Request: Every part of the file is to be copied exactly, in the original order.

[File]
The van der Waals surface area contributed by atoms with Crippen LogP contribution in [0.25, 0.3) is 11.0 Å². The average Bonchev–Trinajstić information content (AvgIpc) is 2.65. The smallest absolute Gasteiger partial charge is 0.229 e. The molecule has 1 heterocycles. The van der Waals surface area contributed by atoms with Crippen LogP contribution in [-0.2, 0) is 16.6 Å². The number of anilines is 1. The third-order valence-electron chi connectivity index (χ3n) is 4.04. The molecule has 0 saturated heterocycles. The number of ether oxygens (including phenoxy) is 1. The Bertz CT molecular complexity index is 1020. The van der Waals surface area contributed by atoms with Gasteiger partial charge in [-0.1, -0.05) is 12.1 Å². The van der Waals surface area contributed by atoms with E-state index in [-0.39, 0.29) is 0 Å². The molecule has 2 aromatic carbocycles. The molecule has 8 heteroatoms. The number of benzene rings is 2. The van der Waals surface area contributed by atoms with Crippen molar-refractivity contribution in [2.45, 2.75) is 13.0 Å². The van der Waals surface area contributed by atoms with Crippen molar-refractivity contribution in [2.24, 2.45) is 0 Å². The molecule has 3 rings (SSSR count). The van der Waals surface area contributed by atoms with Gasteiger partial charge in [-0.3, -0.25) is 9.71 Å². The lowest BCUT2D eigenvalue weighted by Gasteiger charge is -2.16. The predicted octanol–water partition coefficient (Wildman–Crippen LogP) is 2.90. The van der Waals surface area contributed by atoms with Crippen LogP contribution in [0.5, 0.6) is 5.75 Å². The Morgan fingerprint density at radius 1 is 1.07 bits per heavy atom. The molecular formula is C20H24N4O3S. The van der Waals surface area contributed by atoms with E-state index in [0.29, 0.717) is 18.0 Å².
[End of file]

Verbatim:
The van der Waals surface area contributed by atoms with Crippen LogP contribution in [0.25, 0.3) is 11.0 Å². The average Bonchev–Trinajstić information content (AvgIpc) is 2.65. The smallest absolute Gasteiger partial charge is 0.229 e. The molecule has 1 heterocycles. The van der Waals surface area contributed by atoms with Crippen LogP contribution in [-0.2, 0) is 16.6 Å². The number of anilines is 1. The third-order valence-electron chi connectivity index (χ3n) is 4.04. The molecule has 0 saturated heterocycles. The number of ether oxygens (including phenoxy) is 1. The Bertz CT molecular complexity index is 1020. The van der Waals surface area contributed by atoms with Gasteiger partial charge in [-0.1, -0.05) is 12.1 Å². The van der Waals surface area contributed by atoms with E-state index in [-0.39, 0.29) is 0 Å². The molecule has 2 aromatic carbocycles. The molecule has 8 heteroatoms. The number of benzene rings is 2. The van der Waals surface area contributed by atoms with Crippen molar-refractivity contribution in [2.45, 2.75) is 13.0 Å². The van der Waals surface area contributed by atoms with Crippen molar-refractivity contribution in [2.24, 2.45) is 0 Å². The molecule has 3 rings (SSSR count). The van der Waals surface area contributed by atoms with Gasteiger partial charge in [-0.3, -0.25) is 9.71 Å². The lowest BCUT2D eigenvalue weighted by Gasteiger charge is -2.16. The predicted octanol–water partition coefficient (Wildman–Crippen LogP) is 2.90. The van der Waals surface area contributed by atoms with Crippen LogP contribution in [0.5, 0.6) is 5.75 Å². The Morgan fingerprint density at radius 1 is 1.07 bits per heavy atom. The molecular formula is C20H24N4O3S. The van der Waals surface area contributed by atoms with E-state index in [0.29, 0.717) is 18.0 Å².